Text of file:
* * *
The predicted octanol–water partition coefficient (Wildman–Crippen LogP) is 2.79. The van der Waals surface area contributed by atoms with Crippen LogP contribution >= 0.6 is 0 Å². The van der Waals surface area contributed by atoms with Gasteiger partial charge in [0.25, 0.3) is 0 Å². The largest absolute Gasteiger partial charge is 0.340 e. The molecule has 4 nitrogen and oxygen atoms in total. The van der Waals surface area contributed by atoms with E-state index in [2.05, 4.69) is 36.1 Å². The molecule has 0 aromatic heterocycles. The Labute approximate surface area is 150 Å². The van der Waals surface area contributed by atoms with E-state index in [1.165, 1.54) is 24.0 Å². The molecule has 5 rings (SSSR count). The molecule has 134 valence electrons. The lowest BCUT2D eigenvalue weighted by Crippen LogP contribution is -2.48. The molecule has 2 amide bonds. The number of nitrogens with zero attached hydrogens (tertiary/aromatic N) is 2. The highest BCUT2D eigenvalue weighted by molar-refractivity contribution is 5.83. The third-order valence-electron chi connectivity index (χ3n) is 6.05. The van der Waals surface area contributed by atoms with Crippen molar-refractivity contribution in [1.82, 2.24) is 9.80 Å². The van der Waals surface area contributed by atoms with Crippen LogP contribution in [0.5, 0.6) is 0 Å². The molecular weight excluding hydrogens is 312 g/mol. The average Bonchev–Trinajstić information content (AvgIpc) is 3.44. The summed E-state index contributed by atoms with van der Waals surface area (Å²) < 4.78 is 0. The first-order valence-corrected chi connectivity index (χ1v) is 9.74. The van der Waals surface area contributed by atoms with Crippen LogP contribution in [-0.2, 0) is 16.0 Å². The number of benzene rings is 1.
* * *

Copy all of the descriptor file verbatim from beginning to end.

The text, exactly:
The predicted octanol–water partition coefficient (Wildman–Crippen LogP) is 2.79. The van der Waals surface area contributed by atoms with Crippen LogP contribution >= 0.6 is 0 Å². The van der Waals surface area contributed by atoms with Gasteiger partial charge in [0.25, 0.3) is 0 Å². The largest absolute Gasteiger partial charge is 0.340 e. The molecule has 4 nitrogen and oxygen atoms in total. The van der Waals surface area contributed by atoms with E-state index in [2.05, 4.69) is 36.1 Å². The molecule has 0 aromatic heterocycles. The Labute approximate surface area is 150 Å². The van der Waals surface area contributed by atoms with E-state index in [1.165, 1.54) is 24.0 Å². The molecule has 5 rings (SSSR count). The molecule has 134 valence electrons. The lowest BCUT2D eigenvalue weighted by Crippen LogP contribution is -2.48. The molecule has 2 amide bonds. The number of nitrogens with zero attached hydrogens (tertiary/aromatic N) is 2. The highest BCUT2D eigenvalue weighted by molar-refractivity contribution is 5.83. The third-order valence-electron chi connectivity index (χ3n) is 6.05. The van der Waals surface area contributed by atoms with Crippen molar-refractivity contribution in [1.82, 2.24) is 9.80 Å². The van der Waals surface area contributed by atoms with Crippen LogP contribution in [0.5, 0.6) is 0 Å². The molecular weight excluding hydrogens is 312 g/mol. The average Bonchev–Trinajstić information content (AvgIpc) is 3.44. The summed E-state index contributed by atoms with van der Waals surface area (Å²) < 4.78 is 0. The first-order valence-corrected chi connectivity index (χ1v) is 9.74. The van der Waals surface area contributed by atoms with Crippen LogP contribution in [-0.2, 0) is 16.0 Å². The number of benzene rings is 1.